Sunday, 31 July 2011

Untruths in Stone


The Anglo-Saxon origins of the town of Stone are told in these fine iron railings at the end of its High Street - telling the story of Rufin and Wulfad, who were killed by their father King Wulfhere for converting to Christianity. Their mother buried them under a cairn of stones nearby - and so the town came to be called 'Stone'.
The trouble: the story's a lot of nonsense. Wulfhere did, yes, have his issues with Christianity, but there's no evidence at all of the existence of the two boys, or the terrible deed.

I'm conflicted about this. Is it right to deceive people with this 'untruth' (such a nicer word than lie), or am I being stuffy? What would most English towns do without their origin myths???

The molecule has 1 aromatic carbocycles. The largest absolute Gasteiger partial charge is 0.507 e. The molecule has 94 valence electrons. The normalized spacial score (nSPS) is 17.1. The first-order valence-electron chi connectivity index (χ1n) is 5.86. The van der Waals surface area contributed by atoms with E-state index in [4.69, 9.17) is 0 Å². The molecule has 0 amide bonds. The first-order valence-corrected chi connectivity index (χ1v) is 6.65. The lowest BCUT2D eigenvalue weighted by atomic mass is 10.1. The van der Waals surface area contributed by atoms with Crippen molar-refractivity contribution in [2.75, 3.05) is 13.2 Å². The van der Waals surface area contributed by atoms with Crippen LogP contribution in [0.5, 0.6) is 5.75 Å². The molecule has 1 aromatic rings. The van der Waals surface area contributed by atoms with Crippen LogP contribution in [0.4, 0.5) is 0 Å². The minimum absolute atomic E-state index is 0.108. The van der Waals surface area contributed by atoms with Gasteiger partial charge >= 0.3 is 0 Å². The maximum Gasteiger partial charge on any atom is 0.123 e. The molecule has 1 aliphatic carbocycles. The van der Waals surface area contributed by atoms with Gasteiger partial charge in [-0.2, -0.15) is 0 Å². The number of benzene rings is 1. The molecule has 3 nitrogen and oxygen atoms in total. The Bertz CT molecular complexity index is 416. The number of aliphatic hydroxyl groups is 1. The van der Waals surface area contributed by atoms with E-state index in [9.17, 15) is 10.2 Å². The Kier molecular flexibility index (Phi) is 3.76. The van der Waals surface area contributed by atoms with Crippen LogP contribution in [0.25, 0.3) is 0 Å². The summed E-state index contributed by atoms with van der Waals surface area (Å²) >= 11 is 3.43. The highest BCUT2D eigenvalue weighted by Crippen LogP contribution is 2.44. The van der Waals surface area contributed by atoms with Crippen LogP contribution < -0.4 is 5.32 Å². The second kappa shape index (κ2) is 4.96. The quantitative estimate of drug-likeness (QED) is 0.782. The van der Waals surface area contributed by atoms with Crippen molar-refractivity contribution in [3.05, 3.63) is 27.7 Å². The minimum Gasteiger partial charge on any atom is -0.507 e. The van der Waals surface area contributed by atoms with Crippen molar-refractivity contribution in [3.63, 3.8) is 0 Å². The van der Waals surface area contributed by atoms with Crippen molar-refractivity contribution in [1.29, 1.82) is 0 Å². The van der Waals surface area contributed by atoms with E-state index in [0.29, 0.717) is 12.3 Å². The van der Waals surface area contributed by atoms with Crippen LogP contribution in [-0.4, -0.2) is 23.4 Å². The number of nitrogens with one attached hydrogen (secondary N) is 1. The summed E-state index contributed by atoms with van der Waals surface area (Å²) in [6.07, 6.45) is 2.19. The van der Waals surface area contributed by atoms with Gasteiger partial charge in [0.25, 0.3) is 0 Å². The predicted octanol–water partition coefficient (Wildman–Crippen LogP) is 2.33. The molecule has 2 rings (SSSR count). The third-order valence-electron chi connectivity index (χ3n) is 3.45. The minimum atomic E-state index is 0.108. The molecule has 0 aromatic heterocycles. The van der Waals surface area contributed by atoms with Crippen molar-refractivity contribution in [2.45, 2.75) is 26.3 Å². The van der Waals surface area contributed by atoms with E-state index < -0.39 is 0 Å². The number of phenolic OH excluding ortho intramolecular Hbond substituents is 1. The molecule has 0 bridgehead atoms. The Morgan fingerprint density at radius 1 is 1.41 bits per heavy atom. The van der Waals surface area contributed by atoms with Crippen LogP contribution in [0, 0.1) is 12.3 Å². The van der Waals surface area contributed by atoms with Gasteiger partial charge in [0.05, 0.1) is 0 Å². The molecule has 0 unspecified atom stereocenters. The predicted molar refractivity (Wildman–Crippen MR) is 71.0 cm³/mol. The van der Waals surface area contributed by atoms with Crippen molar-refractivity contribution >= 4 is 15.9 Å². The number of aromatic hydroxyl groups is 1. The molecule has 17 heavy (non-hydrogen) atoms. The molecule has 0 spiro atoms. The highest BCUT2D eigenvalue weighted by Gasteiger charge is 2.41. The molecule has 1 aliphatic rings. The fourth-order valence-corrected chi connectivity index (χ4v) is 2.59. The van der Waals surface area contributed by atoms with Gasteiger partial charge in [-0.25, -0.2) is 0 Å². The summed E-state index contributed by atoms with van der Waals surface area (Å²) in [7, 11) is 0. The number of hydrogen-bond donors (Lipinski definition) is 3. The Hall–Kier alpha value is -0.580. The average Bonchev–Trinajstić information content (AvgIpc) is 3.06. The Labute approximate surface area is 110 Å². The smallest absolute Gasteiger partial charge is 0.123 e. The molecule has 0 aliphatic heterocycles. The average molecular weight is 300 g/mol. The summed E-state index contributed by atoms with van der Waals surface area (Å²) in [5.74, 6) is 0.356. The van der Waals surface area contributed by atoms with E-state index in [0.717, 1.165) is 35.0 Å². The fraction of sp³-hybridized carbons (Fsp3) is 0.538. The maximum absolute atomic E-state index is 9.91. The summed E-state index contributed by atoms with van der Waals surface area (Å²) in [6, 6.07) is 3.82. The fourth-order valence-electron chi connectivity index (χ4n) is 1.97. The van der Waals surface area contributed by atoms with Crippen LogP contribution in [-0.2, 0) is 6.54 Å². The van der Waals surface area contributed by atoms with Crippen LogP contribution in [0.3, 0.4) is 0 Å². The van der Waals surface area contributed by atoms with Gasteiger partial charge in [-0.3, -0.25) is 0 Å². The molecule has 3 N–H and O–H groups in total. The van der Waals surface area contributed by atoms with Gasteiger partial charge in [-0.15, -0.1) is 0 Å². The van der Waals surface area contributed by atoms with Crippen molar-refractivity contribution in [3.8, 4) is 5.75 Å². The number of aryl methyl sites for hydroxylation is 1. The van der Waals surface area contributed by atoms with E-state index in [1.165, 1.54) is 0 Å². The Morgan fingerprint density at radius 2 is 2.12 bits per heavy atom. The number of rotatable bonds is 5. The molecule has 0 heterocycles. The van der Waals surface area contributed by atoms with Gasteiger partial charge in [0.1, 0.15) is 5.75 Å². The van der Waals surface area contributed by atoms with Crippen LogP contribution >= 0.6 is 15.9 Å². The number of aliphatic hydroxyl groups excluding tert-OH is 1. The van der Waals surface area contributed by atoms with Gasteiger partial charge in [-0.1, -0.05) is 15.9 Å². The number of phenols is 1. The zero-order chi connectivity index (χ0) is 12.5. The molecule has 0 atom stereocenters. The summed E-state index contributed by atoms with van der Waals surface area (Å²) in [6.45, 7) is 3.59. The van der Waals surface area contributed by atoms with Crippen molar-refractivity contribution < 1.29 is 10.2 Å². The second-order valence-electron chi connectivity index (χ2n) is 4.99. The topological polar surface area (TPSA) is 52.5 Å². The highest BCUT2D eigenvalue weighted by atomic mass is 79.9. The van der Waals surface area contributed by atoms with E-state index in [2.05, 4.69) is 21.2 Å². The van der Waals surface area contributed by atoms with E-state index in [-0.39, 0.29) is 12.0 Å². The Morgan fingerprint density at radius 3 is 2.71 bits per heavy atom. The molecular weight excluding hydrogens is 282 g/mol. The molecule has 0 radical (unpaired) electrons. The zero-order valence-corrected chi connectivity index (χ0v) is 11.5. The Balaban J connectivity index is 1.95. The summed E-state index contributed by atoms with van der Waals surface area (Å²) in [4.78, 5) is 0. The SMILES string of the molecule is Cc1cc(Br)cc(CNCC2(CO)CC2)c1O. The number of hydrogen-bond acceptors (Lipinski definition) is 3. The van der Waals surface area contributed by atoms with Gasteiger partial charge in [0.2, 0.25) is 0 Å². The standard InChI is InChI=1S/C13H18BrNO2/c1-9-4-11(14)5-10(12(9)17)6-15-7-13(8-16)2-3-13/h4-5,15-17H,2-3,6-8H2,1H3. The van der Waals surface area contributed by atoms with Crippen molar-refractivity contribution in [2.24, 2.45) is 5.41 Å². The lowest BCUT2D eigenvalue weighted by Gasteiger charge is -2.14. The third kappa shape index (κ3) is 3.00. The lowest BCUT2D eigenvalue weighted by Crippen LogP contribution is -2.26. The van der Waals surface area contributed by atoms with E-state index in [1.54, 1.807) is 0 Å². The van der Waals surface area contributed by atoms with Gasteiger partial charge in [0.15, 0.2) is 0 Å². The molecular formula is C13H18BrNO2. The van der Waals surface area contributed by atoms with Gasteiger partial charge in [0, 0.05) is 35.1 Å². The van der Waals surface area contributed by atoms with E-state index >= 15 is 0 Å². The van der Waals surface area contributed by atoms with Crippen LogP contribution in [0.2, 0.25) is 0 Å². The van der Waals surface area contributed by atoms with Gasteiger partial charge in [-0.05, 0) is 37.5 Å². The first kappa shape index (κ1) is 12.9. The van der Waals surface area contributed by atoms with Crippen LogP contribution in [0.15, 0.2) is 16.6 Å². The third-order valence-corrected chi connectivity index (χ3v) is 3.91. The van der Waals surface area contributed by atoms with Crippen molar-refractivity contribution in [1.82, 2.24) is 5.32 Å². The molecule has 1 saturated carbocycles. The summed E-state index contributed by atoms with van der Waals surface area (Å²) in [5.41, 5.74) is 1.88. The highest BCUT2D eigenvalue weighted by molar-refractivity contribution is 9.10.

Or... as Dick Cheney might say, should we just tuck it away, defining it as a 'known unknown'?

2 comments:

  1. Quite the amazing iron handiwork! And such a piece of history depicted there, right?

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  2. i don't know, i love legends though...i wonder if this is where the surname "stone" comes from? my husband has STONE in his family tree.

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